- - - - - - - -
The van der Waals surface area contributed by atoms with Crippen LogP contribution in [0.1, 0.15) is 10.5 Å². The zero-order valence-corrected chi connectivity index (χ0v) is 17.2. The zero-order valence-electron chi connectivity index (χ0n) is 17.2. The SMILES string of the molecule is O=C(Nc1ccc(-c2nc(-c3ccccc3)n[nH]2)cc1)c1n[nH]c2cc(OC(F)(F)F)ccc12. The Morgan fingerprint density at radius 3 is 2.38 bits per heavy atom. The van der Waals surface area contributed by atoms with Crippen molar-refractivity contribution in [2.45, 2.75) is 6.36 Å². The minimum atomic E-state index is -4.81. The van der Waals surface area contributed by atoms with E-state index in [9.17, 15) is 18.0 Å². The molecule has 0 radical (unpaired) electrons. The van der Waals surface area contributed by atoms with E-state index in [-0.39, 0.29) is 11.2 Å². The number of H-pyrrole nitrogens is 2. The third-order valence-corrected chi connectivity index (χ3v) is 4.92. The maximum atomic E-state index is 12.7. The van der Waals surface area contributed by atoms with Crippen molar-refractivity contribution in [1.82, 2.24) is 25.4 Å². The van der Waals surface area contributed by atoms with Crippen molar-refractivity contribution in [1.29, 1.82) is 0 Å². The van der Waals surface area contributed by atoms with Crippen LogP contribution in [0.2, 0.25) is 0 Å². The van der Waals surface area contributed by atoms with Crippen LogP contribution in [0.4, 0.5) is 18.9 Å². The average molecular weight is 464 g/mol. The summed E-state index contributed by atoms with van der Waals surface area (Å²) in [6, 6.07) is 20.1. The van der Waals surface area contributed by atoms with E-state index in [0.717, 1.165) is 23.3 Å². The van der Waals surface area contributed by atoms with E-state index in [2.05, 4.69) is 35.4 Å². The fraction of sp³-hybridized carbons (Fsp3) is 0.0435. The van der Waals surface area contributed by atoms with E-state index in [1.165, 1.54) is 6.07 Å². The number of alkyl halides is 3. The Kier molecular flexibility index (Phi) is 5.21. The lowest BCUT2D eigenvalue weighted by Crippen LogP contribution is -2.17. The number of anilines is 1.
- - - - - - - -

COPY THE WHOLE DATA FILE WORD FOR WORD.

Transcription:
The van der Waals surface area contributed by atoms with Crippen LogP contribution in [0.1, 0.15) is 10.5 Å². The zero-order valence-corrected chi connectivity index (χ0v) is 17.2. The zero-order valence-electron chi connectivity index (χ0n) is 17.2. The SMILES string of the molecule is O=C(Nc1ccc(-c2nc(-c3ccccc3)n[nH]2)cc1)c1n[nH]c2cc(OC(F)(F)F)ccc12. The Morgan fingerprint density at radius 3 is 2.38 bits per heavy atom. The van der Waals surface area contributed by atoms with Crippen molar-refractivity contribution in [2.45, 2.75) is 6.36 Å². The minimum atomic E-state index is -4.81. The van der Waals surface area contributed by atoms with E-state index in [9.17, 15) is 18.0 Å². The molecule has 0 radical (unpaired) electrons. The van der Waals surface area contributed by atoms with E-state index in [-0.39, 0.29) is 11.2 Å². The number of H-pyrrole nitrogens is 2. The third-order valence-corrected chi connectivity index (χ3v) is 4.92. The maximum atomic E-state index is 12.7. The van der Waals surface area contributed by atoms with Crippen molar-refractivity contribution in [1.82, 2.24) is 25.4 Å². The van der Waals surface area contributed by atoms with Crippen molar-refractivity contribution in [1.29, 1.82) is 0 Å². The van der Waals surface area contributed by atoms with Crippen LogP contribution in [0.2, 0.25) is 0 Å². The van der Waals surface area contributed by atoms with Crippen LogP contribution in [0.4, 0.5) is 18.9 Å². The average molecular weight is 464 g/mol. The summed E-state index contributed by atoms with van der Waals surface area (Å²) in [6, 6.07) is 20.1. The van der Waals surface area contributed by atoms with E-state index in [0.717, 1.165) is 23.3 Å². The van der Waals surface area contributed by atoms with E-state index in [2.05, 4.69) is 35.4 Å². The fraction of sp³-hybridized carbons (Fsp3) is 0.0435. The van der Waals surface area contributed by atoms with E-state index in [1.165, 1.54) is 6.07 Å². The number of alkyl halides is 3. The Kier molecular flexibility index (Phi) is 5.21. The lowest BCUT2D eigenvalue weighted by Crippen LogP contribution is -2.17. The number of anilines is 1.